The Cure Prepares Concert Box Set for Fall Release, Post-pones New Album

Last summer Robert Smith curated the Meltdown festival in the UK with handpicked acts ranging from My Bloody Valentine to Nine In Nails to The Church. The Cure, of course, headlined but were billed as CURÆTION-25 so as not to violate a contract for its massive headlining slot a few weeks later in London’s Hyde Park. Both shows are being combined for a DVD/Blu-Ray release this October to celebrate the band’s 40th anniversary. The setlists are expectedly massive, showcasing every idiosyncratic incarnation of the band.

Smith recently revealed an update for the band’s progress on its first new album in 11 years in an interview at the Fuji Rock Festival, claiming that the record will be delayed until next year. He had originally claimed it would be out close to Halloween this year. Even casual Cure fans know not to trust anything the man says with regard to release timelines.

VIDEO: Nine Inch Nails “Came Back Haunted”

I have to admit I think the new Nine Inch Nails song is great. Trent Reznor injects this comeback single with everything that was ever good about his band: Bracing synths, machine beats, aggro guitars, and Reznor’s idiosyncratic whisper/wail combination. All of it works exactly as it should in “Came Back Haunted.” It’s already one of the best NIN singles, hands down. Reznor knows exactly what he wants to do and, more importantly, he knows exactly how to do it. David Lynch directed this video. If you have epilepsy, you should probably not watch it.

Peter Murphy lends his vampire skills to NIN’s Terminal 5 show

To help Nine Inch Nails “wave goodbye” to its New York City audience at Terminal 5 two nights ago, Peter Murphy dropped slowly from the netherworld upside down on a chain. Like a bat, get it? Anyone who saw Bauhaus at Coachella knows this trick well. And thanks to that fancy series of tubes we have video proof of Master Murphy’s shenanigans with his buddy Trent Reznor. Murphy performed four songs with the band, including some of his solo work, Bauhaus’ defining “Bela Lugosi’s Dead”, and Pere Ubu’s “Final Solution.” That was a lucky batch of 500 people. [via Brooklyn Vegan]

Nine Inch Nails and Jane’s Addiction tour dates announced

Despite some individual members’ supreme awfulness over the years as well as the automatic lameness of the whole cash-cow reunion charade, I’m kind of intrigued to see the original line-up of Jane’s Addiction play again. Lone hold-out Eric Avery had long said he had no interest in pursuing the past, but I guess he caved for the cash, as most eventually do. A new Trent Reznor-produced record is in the works with the reunited quartet, so we’ll see if they can drum up any of that early tension,which is now two decades in the rear-view mirror. I have my doubts, but I must admit watching clips of the band’s recent show at the Echoplex in LA brought back a few nostalgic teenage moments. Reunions are tricky. They toy with your emotions and your memories. Nostalgia can make logic fuzzy and seem unimportant. Yes, all the danger is long gone, and, yet, there’s still some semblance of something exciting for those four guys to be playing together.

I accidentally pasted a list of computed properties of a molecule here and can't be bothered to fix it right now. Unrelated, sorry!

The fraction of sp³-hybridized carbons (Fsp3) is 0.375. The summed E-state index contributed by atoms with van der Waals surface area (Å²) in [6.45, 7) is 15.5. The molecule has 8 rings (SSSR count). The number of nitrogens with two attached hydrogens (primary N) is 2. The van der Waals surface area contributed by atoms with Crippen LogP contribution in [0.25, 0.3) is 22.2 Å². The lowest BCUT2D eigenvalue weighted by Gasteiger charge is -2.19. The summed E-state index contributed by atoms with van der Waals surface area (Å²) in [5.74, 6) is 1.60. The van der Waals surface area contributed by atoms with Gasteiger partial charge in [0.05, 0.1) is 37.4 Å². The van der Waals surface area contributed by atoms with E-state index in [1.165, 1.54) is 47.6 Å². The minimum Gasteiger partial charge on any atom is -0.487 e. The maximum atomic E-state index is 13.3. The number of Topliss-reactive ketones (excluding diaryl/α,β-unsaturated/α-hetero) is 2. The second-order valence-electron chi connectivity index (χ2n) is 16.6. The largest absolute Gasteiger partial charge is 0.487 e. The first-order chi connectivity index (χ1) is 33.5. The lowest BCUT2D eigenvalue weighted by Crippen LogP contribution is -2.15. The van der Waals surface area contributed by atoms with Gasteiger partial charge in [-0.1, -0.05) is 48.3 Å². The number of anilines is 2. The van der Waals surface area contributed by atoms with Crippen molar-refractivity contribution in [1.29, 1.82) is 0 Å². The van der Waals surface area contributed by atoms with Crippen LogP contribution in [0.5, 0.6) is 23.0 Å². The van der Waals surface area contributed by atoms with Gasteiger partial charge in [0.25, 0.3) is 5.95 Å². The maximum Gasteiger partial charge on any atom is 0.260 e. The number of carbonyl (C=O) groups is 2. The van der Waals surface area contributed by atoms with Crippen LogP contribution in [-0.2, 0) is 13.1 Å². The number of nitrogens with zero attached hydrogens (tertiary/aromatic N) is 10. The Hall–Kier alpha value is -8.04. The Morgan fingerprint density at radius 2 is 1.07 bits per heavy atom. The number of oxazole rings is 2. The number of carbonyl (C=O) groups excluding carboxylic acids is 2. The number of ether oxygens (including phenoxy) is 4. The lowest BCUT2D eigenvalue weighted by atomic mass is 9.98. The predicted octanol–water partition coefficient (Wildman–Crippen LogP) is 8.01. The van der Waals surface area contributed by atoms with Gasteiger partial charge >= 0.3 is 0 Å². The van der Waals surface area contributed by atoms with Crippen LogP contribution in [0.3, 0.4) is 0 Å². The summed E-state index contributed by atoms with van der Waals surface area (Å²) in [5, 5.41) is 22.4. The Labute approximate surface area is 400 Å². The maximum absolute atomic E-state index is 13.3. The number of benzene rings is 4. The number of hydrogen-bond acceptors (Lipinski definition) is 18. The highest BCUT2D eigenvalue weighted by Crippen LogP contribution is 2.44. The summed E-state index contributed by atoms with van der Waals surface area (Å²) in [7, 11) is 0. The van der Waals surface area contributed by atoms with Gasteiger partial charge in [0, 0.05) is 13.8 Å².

Nine Inch Nails & Jane’s Addiction

May 8 – West Palm Beach, FL @ Cruzan Amphitheatre
May 9 – Tampa, FL @ Ford Amphitheatre
May 10 – Atlanta, GA @ Lakewood Amphitheatre
May 14 – Albuquerque, NM @ Journal Pavilion
May 15 – Phoenix, AZ @ Cricket Wireless Pavilion
May 16 – Chula Vista, CA @ Cricket Wireless Amphitheater
May 18 – Las Vegas, NV @ The Pearl
May 20 – Irvine, CA @ Verizon Wireless Amphitheater
May 22 – Mountain View, CA @ Shoreline Amphitheatre
May 26 – Englewood, CO @ Fiddler’s Green Amphitheatre
May 27 – Kansas City, MO @ Starlight Theatre
May 29 – Chicago, IL @ Charter One Pavilion (NIN Only)
May 30 – Noblesville, IN @ Verizon Wireless Music Center
May 31 – Clarkston, MI @ DTE Energy Music Theatre
June 2 – Toronto, ON @ Molson Amphitheatre
June 3 – Darien Lake, NY @ Darien Lake Amphitheatre
June 5 – Camden, NJ @ Tweeter Center At The Waterfront
June 6 – Holmdel, NJ @ PNC Bank Arts Center
June 7 – Wantagh, NY @ Nikon at Jones Beach Music Theater
June 9 – Columbia, MD @ Merriweather Post Pavilion
June 10 – Burgettstown, PA @ Post-Gazette Pavilion
June 12 – Charlotte, NC @ Verizon Wireless Amphitheatre

Motley Crue lives to tell